Example 01. This is a perfect representation of 2 walls and the end of a corridor. The end of the corridor, it's just a door, right? Like what we're building now in this tutorial. BUT there's a difference here. I used one of my trusty bases, had the walls set up and simply SET the end wall on the edges! I didn't L-Bracket the end of the corridor! Notice too that I didn't frame the door. It's just a sliding door. Short-sighted? Not really. I did this how many years ago. Like I stated before, I want to step things up a notch or 12.

Also, if you look at the walls closely, you'll see I used an ink pen to create it's dimension. This too was a Luke Ellison technique. Supposed to look like panels AND it's supposed to look like a fairly sterile installation (despite the red lighting). Think Star Trek before Aliens on that one, yah?

Example 02. Just because you do everything by the numbers doesn't mean that it'll all fit for some reason. If you look hard enough, you can see that my segments of wall aren't quite flush. If you look hard enough, you can see that this shot took 3 sections. I usually try to PAINT out the inconsistencies but it don't always work. lol.

Example 03. Computer console to get into lab is too big. No framing on door. Segments of floor different colored. Fortunately, it's the action that is focused on by the viewer. But if you start to analyze it... D'oh???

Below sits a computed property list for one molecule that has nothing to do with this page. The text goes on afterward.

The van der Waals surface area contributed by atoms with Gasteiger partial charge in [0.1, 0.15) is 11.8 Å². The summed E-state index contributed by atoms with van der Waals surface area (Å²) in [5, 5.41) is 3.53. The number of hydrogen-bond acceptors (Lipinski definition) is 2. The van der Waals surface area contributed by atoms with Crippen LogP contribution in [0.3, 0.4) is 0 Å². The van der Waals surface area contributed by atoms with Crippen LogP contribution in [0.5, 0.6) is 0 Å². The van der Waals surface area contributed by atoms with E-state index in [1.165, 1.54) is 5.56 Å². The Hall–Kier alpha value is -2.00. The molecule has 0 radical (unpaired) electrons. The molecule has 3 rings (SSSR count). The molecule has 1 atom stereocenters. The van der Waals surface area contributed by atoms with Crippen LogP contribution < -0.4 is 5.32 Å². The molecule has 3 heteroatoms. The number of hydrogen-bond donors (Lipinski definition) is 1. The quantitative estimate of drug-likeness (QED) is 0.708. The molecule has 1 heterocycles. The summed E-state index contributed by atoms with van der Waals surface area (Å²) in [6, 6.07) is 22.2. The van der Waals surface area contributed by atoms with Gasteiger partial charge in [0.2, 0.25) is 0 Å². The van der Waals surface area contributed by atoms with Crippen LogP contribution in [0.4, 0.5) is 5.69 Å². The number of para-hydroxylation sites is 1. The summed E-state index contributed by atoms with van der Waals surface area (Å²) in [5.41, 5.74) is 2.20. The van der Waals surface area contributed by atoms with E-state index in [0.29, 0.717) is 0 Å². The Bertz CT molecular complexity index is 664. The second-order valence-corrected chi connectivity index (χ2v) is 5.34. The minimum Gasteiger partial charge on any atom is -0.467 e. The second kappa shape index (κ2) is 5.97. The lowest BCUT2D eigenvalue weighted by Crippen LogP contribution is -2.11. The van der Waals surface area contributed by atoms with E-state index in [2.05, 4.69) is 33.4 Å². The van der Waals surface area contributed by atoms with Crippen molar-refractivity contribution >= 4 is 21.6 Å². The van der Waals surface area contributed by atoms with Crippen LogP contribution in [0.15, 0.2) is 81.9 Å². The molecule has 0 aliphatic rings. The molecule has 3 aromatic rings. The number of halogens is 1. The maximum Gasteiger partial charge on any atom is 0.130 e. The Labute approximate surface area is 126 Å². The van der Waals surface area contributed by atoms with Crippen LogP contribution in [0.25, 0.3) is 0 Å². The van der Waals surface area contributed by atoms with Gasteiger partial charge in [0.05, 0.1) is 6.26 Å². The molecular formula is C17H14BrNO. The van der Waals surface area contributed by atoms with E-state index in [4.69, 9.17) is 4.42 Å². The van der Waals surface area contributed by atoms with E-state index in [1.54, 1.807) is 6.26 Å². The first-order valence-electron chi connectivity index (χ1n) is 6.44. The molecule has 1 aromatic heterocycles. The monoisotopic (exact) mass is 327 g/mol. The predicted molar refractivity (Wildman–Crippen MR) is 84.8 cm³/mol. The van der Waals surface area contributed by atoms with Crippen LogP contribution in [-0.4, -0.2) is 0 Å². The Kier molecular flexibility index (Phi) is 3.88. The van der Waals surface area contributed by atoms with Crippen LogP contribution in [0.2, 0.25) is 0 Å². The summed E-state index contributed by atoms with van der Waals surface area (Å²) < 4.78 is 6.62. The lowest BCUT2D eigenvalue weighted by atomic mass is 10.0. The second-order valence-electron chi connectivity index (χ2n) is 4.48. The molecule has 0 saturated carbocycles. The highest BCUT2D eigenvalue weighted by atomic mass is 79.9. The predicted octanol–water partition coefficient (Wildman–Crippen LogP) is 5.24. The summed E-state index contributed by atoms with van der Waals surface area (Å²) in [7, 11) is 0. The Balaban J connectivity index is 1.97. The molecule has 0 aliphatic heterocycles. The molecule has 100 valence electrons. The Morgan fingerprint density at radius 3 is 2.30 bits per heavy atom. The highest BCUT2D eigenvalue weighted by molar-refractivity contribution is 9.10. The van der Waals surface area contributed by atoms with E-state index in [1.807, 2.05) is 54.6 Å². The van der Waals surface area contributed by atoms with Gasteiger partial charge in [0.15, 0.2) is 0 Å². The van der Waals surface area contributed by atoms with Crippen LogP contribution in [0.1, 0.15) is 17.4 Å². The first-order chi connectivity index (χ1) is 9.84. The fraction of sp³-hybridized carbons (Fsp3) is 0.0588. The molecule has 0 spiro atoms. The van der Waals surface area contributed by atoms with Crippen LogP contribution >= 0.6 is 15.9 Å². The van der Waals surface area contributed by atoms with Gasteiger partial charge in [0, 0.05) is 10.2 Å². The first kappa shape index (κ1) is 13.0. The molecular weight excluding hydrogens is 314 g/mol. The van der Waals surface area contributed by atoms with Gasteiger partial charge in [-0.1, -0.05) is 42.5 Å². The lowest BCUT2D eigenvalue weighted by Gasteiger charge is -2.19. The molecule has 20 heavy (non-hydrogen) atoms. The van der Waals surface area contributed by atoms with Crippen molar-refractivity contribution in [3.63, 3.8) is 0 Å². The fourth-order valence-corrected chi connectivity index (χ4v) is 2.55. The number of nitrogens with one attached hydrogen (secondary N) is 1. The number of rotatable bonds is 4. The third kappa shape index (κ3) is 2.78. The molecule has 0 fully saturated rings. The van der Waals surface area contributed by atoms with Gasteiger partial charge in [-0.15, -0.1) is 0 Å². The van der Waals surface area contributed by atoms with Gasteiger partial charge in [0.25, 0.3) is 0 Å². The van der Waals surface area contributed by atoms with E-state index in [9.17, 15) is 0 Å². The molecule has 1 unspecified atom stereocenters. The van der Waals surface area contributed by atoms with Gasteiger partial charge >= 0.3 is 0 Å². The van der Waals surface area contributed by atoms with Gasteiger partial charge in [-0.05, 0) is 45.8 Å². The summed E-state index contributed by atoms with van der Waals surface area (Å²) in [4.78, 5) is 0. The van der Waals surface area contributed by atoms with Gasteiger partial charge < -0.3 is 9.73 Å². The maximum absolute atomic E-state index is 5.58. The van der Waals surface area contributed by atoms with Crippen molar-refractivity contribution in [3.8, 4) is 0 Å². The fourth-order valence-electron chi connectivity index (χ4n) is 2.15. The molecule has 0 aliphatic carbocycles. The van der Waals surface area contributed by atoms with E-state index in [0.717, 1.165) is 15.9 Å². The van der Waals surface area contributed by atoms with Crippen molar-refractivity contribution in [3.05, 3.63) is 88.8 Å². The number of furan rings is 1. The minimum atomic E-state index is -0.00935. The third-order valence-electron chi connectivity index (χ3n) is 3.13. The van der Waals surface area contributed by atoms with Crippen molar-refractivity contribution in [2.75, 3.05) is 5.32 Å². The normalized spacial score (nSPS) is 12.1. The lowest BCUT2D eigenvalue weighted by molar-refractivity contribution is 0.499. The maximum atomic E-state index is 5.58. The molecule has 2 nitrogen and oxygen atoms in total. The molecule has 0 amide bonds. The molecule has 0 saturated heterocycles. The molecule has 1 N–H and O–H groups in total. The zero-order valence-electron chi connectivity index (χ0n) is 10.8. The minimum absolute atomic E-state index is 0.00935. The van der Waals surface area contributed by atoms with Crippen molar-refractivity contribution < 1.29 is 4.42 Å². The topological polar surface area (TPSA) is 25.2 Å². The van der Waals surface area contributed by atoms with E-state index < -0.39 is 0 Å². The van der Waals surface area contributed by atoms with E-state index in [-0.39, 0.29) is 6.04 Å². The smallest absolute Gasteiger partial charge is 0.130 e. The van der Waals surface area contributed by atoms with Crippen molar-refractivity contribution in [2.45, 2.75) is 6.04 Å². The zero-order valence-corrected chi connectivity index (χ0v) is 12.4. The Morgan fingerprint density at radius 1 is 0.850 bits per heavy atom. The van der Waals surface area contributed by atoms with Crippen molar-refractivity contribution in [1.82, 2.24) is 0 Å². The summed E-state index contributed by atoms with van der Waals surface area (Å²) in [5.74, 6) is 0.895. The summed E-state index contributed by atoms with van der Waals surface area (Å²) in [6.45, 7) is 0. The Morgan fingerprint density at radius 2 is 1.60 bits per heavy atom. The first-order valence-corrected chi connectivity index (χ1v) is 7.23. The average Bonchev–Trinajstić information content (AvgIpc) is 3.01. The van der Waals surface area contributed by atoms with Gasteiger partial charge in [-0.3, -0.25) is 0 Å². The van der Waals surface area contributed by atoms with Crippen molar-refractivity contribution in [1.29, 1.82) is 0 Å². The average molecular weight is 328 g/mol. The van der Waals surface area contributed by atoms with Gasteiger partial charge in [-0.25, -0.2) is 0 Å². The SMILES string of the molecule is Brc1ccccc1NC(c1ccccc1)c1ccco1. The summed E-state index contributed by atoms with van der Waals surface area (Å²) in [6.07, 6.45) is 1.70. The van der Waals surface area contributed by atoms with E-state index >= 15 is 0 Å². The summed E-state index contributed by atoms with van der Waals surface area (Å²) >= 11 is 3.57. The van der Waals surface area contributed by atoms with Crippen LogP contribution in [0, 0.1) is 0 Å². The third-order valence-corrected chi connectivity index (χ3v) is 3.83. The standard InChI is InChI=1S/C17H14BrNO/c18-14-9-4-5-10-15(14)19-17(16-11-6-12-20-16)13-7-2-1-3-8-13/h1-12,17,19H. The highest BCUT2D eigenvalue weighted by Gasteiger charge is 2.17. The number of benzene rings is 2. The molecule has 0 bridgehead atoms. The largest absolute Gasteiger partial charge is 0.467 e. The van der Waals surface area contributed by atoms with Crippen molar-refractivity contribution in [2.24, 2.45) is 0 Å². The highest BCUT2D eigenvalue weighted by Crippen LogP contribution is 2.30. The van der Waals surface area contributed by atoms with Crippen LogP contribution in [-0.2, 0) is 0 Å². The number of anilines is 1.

More coming in a few days. Thanks for reading.

Sonneilon 02-04-2008 08:48 PM

Ok, I finished up the wall. I just added the trim and the lil computer panel (which was done using flat basswood).

So check this out. You got the L-brackets connected to the base already so this is how you attach it! No big scret. Masking tape. Why not duct tape? Because you you can cut the tape easier when taking the walls down. How do you know it will stand up straight? You just hope like crazy and if it comes down to it, find ways to brace it. The TALLER the walls, the harder they are to stsand up (ie; doing a hanger or warehouse). Believe me, it's a headache.

Ta-dah. That's how it will look. Sure, you can paint the base so it looks a bit more consistent but uh... anyway... It might look a little plain but you turn it into something more like this...

That'd be it. Enjoi.

savage21 06-02-2010 11:11 PM

love it thank u for the advice